Tessa Sterkenburg has a background in scientific publishing and web technology and is the founder of The Next Speaker. Tessa Sterkenburg has a background in scientific publishing and web technology and is the founder of The Next Speaker.
Last week the harddisk of my computer crashed and unfortunately there was nothing the repairshop could do. Of course this happened on the day that I realized that my last backup was 2 weeks ago.
Luckily, my spreadsheets and documents are hosted by Google docs, my blogposts and information about my company are in WordPress, many of my photo’s are on Flickr, and my address book is in Plaxo. Furthermore, I can retrieve information via the mail that gets backed up by Apples new Mobile Me service. While the laptop is being fixed I simply borrow a computer and within a few minutes I am back in business. You could say that I store a lot of my information via online services and I access them via a web browser, a phenomenon that is called Cloud Computing.
Of course there has been discussion about the security and ownership risks of cloud computing. Yesterday, a new one came up: privacy risks.
The privacy risks of cloud computing
At the DefCon hackers gathering in Las Vegas, the US military academy professor Greg Conti warned the audience that a trend to push software into the “clouds” exacerbates privacy risks as people trust information to the Internet. Conti also said that “we already give away tons of information about ourselves by searching and mapping software and social networking services, records of email and text messaging are routinely saved and it is common for websites to use software that tracks where online visitors came from and where they go next.”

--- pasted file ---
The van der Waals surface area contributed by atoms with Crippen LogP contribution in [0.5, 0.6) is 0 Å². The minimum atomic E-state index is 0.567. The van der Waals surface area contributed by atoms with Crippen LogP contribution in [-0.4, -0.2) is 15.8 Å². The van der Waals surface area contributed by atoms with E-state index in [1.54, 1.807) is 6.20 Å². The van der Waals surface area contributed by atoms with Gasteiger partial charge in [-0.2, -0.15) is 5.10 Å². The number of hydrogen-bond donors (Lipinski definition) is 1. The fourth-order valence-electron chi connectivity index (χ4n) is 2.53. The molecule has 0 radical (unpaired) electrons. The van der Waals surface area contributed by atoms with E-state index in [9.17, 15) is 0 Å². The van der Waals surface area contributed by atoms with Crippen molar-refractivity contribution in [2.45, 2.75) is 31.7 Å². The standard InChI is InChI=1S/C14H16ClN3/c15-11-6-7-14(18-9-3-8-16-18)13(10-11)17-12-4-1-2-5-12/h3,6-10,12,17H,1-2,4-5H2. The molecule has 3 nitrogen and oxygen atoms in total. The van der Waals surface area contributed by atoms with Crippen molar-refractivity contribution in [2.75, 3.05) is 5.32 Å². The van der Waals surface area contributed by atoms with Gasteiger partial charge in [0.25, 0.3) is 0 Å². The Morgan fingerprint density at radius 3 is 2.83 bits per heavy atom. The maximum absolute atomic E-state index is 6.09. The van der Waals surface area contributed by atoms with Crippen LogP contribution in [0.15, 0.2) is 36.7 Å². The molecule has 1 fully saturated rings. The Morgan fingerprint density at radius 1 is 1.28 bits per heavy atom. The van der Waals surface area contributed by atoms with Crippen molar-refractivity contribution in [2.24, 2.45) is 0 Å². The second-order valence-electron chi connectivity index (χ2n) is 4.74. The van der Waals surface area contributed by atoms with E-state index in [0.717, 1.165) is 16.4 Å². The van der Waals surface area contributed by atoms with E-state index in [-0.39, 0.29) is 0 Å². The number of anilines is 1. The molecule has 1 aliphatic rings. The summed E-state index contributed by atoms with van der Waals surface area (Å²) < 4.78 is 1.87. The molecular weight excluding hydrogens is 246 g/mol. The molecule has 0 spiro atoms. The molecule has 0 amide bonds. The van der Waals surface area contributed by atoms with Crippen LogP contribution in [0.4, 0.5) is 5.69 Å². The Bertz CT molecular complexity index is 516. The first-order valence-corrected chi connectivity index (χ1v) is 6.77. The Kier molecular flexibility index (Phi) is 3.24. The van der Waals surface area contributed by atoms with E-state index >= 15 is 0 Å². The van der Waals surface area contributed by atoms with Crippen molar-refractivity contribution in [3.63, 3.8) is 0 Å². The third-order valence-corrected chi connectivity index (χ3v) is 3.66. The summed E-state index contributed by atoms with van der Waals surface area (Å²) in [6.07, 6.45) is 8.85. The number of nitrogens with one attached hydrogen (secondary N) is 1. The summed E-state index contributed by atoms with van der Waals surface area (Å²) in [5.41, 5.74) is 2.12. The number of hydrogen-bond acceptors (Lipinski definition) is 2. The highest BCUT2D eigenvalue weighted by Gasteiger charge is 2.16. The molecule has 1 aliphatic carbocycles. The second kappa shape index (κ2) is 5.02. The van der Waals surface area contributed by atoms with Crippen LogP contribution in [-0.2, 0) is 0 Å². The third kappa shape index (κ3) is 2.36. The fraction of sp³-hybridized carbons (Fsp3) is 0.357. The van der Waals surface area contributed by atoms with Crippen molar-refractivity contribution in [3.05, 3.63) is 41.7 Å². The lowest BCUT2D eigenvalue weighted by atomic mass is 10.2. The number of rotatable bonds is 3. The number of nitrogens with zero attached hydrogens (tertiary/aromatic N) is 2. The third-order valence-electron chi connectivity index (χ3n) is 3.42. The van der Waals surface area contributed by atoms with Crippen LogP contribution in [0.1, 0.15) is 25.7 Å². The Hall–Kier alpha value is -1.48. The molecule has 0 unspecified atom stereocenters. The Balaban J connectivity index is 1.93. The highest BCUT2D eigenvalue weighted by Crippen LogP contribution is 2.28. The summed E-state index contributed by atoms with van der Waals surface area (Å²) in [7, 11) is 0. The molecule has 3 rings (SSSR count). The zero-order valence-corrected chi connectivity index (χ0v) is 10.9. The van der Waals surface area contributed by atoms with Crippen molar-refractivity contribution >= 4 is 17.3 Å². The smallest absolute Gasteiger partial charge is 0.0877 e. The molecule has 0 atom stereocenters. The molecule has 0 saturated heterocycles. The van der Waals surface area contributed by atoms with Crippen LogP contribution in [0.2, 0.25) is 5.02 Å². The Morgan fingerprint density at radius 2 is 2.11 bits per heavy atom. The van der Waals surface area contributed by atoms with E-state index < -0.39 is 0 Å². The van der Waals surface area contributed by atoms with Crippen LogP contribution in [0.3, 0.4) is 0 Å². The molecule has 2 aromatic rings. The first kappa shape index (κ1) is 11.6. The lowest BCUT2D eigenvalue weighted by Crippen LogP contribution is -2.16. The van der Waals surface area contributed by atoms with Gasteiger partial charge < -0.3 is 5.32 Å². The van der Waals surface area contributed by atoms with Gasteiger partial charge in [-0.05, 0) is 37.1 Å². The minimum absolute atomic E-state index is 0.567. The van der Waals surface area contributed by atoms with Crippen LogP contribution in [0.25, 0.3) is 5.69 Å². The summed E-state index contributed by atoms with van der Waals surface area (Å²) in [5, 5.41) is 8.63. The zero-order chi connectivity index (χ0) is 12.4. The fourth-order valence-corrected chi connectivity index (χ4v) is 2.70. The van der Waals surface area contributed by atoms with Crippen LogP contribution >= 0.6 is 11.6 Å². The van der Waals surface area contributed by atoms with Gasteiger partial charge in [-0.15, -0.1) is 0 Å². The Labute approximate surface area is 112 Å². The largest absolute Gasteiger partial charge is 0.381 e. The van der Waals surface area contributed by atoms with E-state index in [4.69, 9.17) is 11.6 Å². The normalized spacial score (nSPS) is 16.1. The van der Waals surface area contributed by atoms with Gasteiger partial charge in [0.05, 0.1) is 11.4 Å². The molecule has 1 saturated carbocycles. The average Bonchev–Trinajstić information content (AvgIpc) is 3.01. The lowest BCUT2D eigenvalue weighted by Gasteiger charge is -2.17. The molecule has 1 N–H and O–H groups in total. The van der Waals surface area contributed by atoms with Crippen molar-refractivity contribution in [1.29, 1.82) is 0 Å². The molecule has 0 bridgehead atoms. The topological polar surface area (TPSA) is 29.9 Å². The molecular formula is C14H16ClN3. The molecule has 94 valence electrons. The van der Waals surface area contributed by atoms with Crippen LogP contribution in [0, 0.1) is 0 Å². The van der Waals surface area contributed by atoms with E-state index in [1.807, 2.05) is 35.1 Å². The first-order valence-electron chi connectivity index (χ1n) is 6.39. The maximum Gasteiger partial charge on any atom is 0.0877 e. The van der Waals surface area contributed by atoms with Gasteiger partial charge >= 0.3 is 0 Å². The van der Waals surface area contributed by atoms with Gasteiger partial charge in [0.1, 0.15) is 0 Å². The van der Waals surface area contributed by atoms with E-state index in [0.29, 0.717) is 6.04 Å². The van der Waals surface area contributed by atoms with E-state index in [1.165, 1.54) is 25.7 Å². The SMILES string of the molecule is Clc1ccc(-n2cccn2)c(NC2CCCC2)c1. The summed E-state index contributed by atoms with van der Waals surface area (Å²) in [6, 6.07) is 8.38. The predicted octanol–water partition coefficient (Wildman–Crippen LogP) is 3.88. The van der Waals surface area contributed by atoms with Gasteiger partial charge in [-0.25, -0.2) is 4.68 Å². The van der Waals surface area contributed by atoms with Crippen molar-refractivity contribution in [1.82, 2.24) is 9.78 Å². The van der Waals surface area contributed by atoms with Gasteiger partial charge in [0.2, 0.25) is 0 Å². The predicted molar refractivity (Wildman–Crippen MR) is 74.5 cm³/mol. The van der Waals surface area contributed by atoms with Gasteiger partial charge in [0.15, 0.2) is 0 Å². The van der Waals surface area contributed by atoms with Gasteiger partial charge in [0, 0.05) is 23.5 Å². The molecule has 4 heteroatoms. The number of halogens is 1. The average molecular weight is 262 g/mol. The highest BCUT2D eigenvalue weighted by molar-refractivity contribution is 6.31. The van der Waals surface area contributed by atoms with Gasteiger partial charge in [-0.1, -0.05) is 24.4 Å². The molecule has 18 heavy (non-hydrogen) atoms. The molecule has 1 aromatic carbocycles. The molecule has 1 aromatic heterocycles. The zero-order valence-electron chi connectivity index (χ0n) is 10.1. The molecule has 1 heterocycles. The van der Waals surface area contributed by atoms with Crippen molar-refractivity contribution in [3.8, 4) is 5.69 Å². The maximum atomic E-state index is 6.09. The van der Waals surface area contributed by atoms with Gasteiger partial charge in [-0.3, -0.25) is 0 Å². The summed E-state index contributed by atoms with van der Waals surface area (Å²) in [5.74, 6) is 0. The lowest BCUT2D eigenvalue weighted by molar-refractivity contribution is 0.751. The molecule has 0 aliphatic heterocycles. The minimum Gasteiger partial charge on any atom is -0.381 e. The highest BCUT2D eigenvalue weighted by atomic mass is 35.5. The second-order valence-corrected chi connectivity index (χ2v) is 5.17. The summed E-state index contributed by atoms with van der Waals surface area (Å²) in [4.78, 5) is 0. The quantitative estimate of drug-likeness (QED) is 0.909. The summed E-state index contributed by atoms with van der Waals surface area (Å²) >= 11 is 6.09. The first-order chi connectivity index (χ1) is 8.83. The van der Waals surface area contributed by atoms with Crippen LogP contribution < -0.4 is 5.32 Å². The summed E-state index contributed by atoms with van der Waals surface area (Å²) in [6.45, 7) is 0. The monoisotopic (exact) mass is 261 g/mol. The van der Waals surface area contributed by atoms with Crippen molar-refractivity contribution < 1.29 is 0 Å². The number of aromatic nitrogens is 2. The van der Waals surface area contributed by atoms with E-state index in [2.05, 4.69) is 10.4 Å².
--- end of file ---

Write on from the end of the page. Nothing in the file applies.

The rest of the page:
He continued with “Information on your computer may get protection under the law, but on someone else’s it gets less protection.” The US Department of Justice has tried to pry search data from Google, and China pressured Yahoo to reveal the identities of pro-democracy advocates voicing opinions online. “How hard would it be to target someone as a political activist or a person with AIDS?” Conti asked rhetorically.
The consequences of our online behaviour
I am surprised that privacy risks are linked to Cloud Computing. As Conti says himself: there is a lot of information about individuals online already. Even if cloud computing didn’t exist, information could be found through the way we use search engines and the information we share via blogs and websites.
It is not about how we search, share or host information, it is about the consequences of our online behaviour. You shouldn’t have to hide who you are and what you do. I expect the postman not to read my snail mail, just as I expect the government not to read my GMail.
It seems that we are being warned against using services based on Cloud Computing. However, instead of frightening everybody and talk people into deleting their Facebook profile, shouldn’t we make sure that there are laws to protect people online? Just as they are (or should be) protected in real life?
If someone steals my belongings from my house, he should be arrested. If someone steels my car he should be arrested too, even if I left it on the street.
Get the TNW newsletter
Get the most important tech news in your inbox each week.